the City, Laps of Luxury; A Pool in the Apartment Is the Latest
- The New York Times, By DAVID W. CHEN,
Published: April 17, 2004
a wealthy entrepreneur, grew up with a swimming pool in the
suburbs of Tel Aviv. So when he bought a multimillion-dollar
home in the United States several years ago, he built a heated
outdoor pool, studded with ocean-blue tiles hand-painted in
Spain and ringed by a teak deck.
The view is remarkable,
too, as the pool sits on the 12th-floor roof of Mr. Leitersdorf's
penthouse triplex near New York University. In one of the
ultimate indulgences of urban living, a small but growing
number of New Yorkers are installing swimming pools in their
own apartments. These are not inflatable or above-ground pools,
which are more native to the backyards of Staten Island or
Queens, or smaller resistance pools, which are large aquatic
exercise machines with adjustable countercurrents. Rather,
these are pools measuring, say, 12 feet wide by 25 feet long
by 7 feet deep, tucked into the basements and penthouses of
New York's costliest townhouses and high-rises.
This is no easy feat. An
apartment must be boxy enough to accommodate the pool, as
well as the temperature and filtration equipment. A building
must be strong enough to support a pool that may hold 50 tons
of water. And an owner must plunk down hundreds of thousands
of dollars in construction, plus thousands of dollars a year
For those who can afford
it, though, the intimacy and sheer incongruity of having a
personal pool in the heart of the city, for use at any hour,
in any season, often trumps the logistical challenges. For
everyone else -- well, it never hurts to fantasize while staring
at the walls of a studio apartment, or waiting for a swimming
lane at the local Y.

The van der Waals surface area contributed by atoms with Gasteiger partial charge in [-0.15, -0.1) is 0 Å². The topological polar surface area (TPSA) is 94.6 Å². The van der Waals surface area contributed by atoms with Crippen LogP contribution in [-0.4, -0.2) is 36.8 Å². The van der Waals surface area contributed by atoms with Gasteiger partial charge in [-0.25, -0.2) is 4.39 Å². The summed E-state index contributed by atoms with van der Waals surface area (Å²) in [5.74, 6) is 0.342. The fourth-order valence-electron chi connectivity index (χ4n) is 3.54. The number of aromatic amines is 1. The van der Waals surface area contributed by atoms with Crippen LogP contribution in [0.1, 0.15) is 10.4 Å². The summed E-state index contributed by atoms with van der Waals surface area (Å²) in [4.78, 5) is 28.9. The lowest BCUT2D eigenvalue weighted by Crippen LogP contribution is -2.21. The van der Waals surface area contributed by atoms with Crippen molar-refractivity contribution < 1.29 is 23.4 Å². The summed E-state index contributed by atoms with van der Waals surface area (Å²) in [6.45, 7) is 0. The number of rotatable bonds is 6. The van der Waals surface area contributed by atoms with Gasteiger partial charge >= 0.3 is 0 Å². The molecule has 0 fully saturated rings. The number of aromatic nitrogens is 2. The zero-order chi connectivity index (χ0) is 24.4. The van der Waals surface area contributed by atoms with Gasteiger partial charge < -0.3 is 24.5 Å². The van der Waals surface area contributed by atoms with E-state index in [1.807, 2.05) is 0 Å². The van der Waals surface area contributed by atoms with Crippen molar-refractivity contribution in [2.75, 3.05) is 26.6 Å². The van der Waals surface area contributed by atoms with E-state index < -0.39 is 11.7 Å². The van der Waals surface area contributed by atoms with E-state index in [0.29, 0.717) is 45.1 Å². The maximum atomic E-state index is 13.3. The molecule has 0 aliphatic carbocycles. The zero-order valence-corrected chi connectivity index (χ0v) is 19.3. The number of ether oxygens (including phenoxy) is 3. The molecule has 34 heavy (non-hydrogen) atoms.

''I think people think it's
pretty crazy because space in New York is something very holy,''
said Marcus Nispel, who is having a ground-floor pool built
in his five-story townhouse on Lafayette Street in SoHo. He
is a director of music videos and commercials and also directed
last year's remake of ''The Texas Chainsaw Massacre.''
''I love water,'' said Mr.
Nispel, who grew up in Frankfurt (dreaming of water) and currently
lives in Malibu (surrounded by water), ''and I love the idea
of how it contrasts with the city.''
While the city's Department
of Buildings issues permits for these pools, it does not keep
track of the total. But according to brokers, appraisers,
pool builders and maintenance companies, there are at least
two dozen and perhaps as many as 100 private indoor pools,
mostly in Manhattan, many of which have been built in the
last decade. Perhaps another dozen are being built or planned,
said David Plotkin, president of Steel Style Pools in Newburgh,
N.Y., which designs and builds high-end pools.
An owner can spend about
$150,000 for a stainless steel pool, and another $150,000
on structural work. It may cost another $50,000 to $100,000
for humidification and air-conditioning, and $25,000 per year
to heat the pool. Maintenance costs can run a few thousand
dollars annually -- contributing to a start-up total of perhaps
$500,000, said Warren Pearl, a general contractor in Manhattan
with experience in installing such pools.
Mr. Nispel's pool may well
be viewed as a human aquarium when it is completed within
the next year. That is because the 5-foot-high by 7-foot-wide
window on the side of the 40-foot-long pool will allow Mr.
Nispel to shoot underwater scenes, said Peter Guzy, whose
firm, Asfour Guzy Architects in Manhattan, is rehabilitating
But Mr. Nispel, 40, expects
that his two children will enjoy the pool, too. Like many
pool owners in New York, Mr. Nispel plans to rely on bromine
tablets, not chlorine, to minimize the smell.
''If you live in New York,
you live a life in theory -- you work all day long, and you
say you could go to the Hamptons, but you never do it, because
you're always working,'' he said. ''So you bring the ocean
Most townhouse pools are
in the basement. Perhaps the best-known, on East 67th Street,
belongs to Bob Guccione, the former publisher of Penthouse.
One of the oldest underground
pools belongs to Emil and Eva Talel, who live in a Civil War-era
brownstone on West 75th Street, not far from Central Park.